2. You can buy a barcode scanner that will upload the address on the postcard into a file on your computer simply by scanning the barcode.  Google search for a barcode scanner and be sure to get one that can read an Intelligent Mail Barcode (IMB).  You’ll probably spend a few hundred dollars on a scanner.  But then the same 300 pieces will only take 15-20 minutes to scan.  You can then send us the file and we’ll purge those addresses from your mailing list.  And you can do this with every list you ever use.
  3. You can ship us the returned cards that you want removed and we’ll scan the pieces and remove them from your mailing list for a small fee.

In any case you’ll save quite a pretty penny on postage when you send out subsequent mailings using that mailing list.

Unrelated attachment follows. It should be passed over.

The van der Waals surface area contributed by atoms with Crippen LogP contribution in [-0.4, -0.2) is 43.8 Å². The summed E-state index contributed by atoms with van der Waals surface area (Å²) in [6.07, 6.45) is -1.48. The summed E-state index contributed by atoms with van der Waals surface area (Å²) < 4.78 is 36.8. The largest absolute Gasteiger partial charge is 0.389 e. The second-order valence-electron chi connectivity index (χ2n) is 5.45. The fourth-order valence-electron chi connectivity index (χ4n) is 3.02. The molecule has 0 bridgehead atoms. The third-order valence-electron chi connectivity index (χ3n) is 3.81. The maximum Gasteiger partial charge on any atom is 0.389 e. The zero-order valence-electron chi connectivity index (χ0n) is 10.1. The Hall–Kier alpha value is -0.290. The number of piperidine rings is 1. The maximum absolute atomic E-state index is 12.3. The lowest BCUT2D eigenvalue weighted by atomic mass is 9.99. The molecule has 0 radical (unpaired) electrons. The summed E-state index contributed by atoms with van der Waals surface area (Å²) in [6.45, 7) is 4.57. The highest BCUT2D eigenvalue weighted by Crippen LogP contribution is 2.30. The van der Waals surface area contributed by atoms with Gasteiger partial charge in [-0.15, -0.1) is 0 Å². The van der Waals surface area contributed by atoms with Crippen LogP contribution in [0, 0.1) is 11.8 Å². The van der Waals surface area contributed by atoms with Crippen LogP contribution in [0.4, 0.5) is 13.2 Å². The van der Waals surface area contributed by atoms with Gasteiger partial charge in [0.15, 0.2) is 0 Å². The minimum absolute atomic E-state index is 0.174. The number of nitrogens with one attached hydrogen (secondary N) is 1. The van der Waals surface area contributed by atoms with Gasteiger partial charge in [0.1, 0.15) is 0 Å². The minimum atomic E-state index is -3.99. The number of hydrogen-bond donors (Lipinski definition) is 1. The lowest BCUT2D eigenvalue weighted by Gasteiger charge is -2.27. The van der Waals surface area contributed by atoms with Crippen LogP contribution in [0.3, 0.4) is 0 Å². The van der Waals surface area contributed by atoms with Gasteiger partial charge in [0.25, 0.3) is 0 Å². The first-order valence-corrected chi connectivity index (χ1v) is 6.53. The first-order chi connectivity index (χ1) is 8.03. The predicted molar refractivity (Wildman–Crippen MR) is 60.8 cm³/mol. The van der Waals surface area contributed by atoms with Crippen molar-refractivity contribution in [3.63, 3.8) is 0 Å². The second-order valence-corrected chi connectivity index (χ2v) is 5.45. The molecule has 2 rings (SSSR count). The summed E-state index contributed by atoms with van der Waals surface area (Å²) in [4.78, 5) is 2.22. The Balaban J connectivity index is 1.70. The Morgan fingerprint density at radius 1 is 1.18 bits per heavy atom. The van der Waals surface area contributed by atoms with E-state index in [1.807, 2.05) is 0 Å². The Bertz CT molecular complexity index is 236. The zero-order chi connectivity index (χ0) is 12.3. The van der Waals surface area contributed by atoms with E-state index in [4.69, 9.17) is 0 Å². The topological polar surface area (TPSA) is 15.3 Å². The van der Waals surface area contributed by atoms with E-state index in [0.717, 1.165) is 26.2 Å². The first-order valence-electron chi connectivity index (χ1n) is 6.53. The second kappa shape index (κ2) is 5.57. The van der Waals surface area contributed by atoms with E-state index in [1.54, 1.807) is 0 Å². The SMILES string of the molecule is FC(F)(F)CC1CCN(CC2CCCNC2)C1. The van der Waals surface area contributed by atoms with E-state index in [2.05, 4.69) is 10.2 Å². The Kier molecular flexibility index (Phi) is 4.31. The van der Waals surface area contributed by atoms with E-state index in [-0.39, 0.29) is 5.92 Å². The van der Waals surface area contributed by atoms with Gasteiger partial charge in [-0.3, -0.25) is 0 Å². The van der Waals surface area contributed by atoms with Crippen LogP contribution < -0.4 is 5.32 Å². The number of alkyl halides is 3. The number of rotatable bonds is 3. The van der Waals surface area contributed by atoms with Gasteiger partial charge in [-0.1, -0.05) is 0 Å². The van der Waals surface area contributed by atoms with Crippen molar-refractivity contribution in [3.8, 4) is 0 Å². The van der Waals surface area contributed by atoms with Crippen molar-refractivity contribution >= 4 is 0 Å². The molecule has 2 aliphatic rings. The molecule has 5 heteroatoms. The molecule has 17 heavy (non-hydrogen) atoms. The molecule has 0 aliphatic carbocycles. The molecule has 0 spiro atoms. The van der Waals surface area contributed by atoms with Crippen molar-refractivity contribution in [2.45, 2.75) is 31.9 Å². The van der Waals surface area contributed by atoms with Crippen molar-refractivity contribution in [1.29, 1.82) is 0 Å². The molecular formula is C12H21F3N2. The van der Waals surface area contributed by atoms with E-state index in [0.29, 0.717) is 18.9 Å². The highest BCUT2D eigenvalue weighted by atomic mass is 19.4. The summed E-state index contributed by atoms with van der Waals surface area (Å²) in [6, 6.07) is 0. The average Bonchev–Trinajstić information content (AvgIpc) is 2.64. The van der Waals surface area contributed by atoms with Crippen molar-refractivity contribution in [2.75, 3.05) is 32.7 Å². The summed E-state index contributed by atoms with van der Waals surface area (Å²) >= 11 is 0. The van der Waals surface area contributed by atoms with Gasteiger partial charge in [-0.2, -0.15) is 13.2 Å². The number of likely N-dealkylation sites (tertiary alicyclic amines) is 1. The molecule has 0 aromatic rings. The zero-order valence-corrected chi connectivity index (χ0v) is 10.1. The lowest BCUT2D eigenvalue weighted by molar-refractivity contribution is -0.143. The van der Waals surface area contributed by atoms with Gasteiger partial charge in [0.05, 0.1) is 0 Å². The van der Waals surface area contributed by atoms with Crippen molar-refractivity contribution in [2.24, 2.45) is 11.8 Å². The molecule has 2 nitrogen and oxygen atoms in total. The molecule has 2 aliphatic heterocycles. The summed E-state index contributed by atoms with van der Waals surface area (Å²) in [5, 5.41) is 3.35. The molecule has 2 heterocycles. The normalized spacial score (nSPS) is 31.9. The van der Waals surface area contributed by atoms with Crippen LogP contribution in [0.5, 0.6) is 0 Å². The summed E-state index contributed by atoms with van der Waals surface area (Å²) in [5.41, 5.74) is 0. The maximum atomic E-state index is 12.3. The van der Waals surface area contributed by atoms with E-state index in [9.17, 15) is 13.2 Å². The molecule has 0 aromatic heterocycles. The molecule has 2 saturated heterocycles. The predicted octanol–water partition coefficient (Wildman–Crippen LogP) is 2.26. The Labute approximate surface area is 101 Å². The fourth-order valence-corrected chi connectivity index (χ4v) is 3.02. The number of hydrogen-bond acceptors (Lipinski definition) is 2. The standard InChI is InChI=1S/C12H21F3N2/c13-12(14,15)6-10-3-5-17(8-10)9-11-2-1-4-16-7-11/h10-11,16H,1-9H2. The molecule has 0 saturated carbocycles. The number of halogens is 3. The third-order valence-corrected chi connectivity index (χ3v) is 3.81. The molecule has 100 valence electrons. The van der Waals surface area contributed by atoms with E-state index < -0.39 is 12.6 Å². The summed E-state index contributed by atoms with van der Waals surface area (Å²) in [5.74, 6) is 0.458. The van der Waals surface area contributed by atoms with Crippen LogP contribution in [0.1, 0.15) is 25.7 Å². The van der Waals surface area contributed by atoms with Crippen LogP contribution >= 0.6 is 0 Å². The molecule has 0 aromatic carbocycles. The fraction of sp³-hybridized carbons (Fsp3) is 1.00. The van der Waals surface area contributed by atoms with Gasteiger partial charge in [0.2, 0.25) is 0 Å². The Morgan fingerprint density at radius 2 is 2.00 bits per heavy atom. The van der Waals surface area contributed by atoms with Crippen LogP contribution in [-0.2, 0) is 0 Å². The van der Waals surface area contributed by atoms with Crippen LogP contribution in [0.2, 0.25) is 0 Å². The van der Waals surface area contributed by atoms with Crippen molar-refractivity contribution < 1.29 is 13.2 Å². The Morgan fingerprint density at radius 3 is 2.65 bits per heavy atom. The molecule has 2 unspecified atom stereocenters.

June 21, 2010 at 4:40 pm Leave a comment

Targeting Beyond Demographics (Part 3 of 3)

Over the last 2 weeks, I’ve gone over how to build your in-house list, then how to use that database to determine what demographics you should select when purchasing an outside list for lead generation. Many factors can be considered: age, gender, zip code, annual salary, profession, and number of children are some of the more common qualifiers – though it may take a while to figure out what combination works for your specific product. Don’t worry about political correctness when considering to whom you should mail. It is perfectly acceptable to test certain lists that may be considered “stereotypical”. (For example, if you own an authentic Cuban restaurant, it’s perfectly okay to mail to a list of authentically Cuban people!) Many times, these lists will work well – but you never know until you test them.

Let’s skip forward to the part where you’ve tested the lists that you purchased. You’ve done some repeat mailing, and the demographic lists that match your database are not quite performing up to the level that you would like.